The Most Disgusting Odor

do they measure these things? how?

I don’t know if there’s a way to numerically rank smelliness (a “Stink-O-Meter”?) but it’s certainly done on a relative basis. Many years ago the Guinness Book said that there were “several strong contenders for the vilest-smelling substance” but that [something]-ethyl-mercaptan was a standout. Smells like a combination of rotting garbage, sewer gas, etc.

The groups developing “non-lethal” weapons have done research on using stinky stuff to disperse crowds. Make an area so nasty that people decide to leave and you’ve defused a potentially violent situation without actually harming anyone. I remember reading an interview with one of the researchers and they found that one of the most effective odors was a really hot, strong smell of human feces.

By using a mass spectrometer to measure the relative amounts of odorous molecules. Offhand, the more disgusting are Cadaverine, Putrescine, Skatole and Indole. The higher the concentration, the greater the impact on the olfactory sense, and the greater the *Ick * factor.

The most literally offensive odor is basically an impossible thing to measure - how could you objectively decide what smells worst? Different dilutions of a gas could be used to determine which chemicals have an objectively bad smell at the lowest concentrations, but that’s about all I can imagine that can be done.

Incidentally, butyric acid wins my vote, and I’ve run into many a disgusting, rotting horrifying smell in my time. But a couple drops of that stuff left to evaporate and I’m on the verge of hurling; it smells like someone ate several pounds of rancid butter and threw it up again.

Ok, where do I go to get a vial of Putrescine?

You’re welcome to come around my place and collect some of my dog’s saliva.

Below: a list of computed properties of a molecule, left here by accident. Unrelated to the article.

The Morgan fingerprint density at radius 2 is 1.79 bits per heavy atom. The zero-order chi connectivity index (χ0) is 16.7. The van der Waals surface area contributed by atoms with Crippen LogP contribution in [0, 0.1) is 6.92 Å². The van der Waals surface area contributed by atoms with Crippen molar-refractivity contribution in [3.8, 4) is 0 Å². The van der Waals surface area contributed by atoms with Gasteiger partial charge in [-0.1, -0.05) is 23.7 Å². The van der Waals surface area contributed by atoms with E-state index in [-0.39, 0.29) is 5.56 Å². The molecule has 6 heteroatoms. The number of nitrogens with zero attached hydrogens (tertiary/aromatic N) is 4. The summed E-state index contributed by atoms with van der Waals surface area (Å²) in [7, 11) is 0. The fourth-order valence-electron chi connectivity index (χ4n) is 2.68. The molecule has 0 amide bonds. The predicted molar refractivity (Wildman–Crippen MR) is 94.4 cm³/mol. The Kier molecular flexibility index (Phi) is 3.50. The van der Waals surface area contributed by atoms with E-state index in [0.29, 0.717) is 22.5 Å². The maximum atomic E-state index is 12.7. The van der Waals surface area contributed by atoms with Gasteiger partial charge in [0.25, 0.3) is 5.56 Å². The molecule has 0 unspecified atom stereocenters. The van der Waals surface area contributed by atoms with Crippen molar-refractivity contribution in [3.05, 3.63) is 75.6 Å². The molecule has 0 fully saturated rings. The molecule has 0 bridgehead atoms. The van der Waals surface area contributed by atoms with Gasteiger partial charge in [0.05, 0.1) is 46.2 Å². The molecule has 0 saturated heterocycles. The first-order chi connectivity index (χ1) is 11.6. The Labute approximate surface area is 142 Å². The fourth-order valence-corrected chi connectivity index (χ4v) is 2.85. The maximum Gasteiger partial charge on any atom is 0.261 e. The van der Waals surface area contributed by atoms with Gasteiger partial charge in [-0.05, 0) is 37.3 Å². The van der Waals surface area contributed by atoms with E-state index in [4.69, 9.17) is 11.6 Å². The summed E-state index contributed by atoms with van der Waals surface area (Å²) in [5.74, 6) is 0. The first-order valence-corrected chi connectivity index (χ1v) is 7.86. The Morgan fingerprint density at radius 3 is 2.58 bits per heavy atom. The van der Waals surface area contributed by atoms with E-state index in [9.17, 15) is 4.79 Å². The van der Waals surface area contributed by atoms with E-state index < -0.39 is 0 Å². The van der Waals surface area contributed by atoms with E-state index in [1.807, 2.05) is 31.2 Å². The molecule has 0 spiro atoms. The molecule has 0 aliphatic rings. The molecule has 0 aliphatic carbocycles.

Recipe for putrescine, or whatever you call the world’s worst smell.

1.) Buy a piglet from your friendly neighborhood farrowing house.
2.) Humanely kill the creature.
3.) Leave the carcass in a plastic bag in the sun for a week or so.
4.) Open the bag.

I seem to recall reading somewhere that a good homegrown substitute could be made by mixing roughly equal amounts of ground beef and blackberries in a plastic bag and letting ferment for a week in the sun, then squeezing out the juice.

Wouldn’t this be only effective for a short time? Besides the regular dispertion from breezes, etc., I understand that your nasal system becomes adjusted to smells fairly quickly, and stops responding to them. Which is why people can work in smelly environments, and why lonely old ladies don’t notice that their 14 cats and overflowing litter boxes stink.

But maybe the short-term effect is enough for the purpose of dispersing a crowd. If it disperses them. Changing a crowd of angry demonstrators into a crowd of sick and vomiting people sure won’t do much for the front steps of your building!

Plus how do you keep this smell from drifting over your police lines, and having them too puking their guts out?

Seems a bit risky to me.

Isn’t mercaptan the stuff they add, in tiny amounts, to natural gas to make it detectable?

I’ll hazard a couple of guesses - when dealing with your average crowd of upset but not-already-violent folks you just want to break them up, and eau de diarrhea will do well for that. Maybe for a howling mob of brick-hurling savages you break out the teargas. Defense for your own folks is to give 'em filter masks, this can’t be more complicated than gas masks. A good charcoal filter would do the trick. I’d apply the stuff directly to people via paintball guns or squirters, not as a gas that quickly evaporates. If the guy next to you smells like a putrified outhouse you probably won’t want to be anywhere near him, no?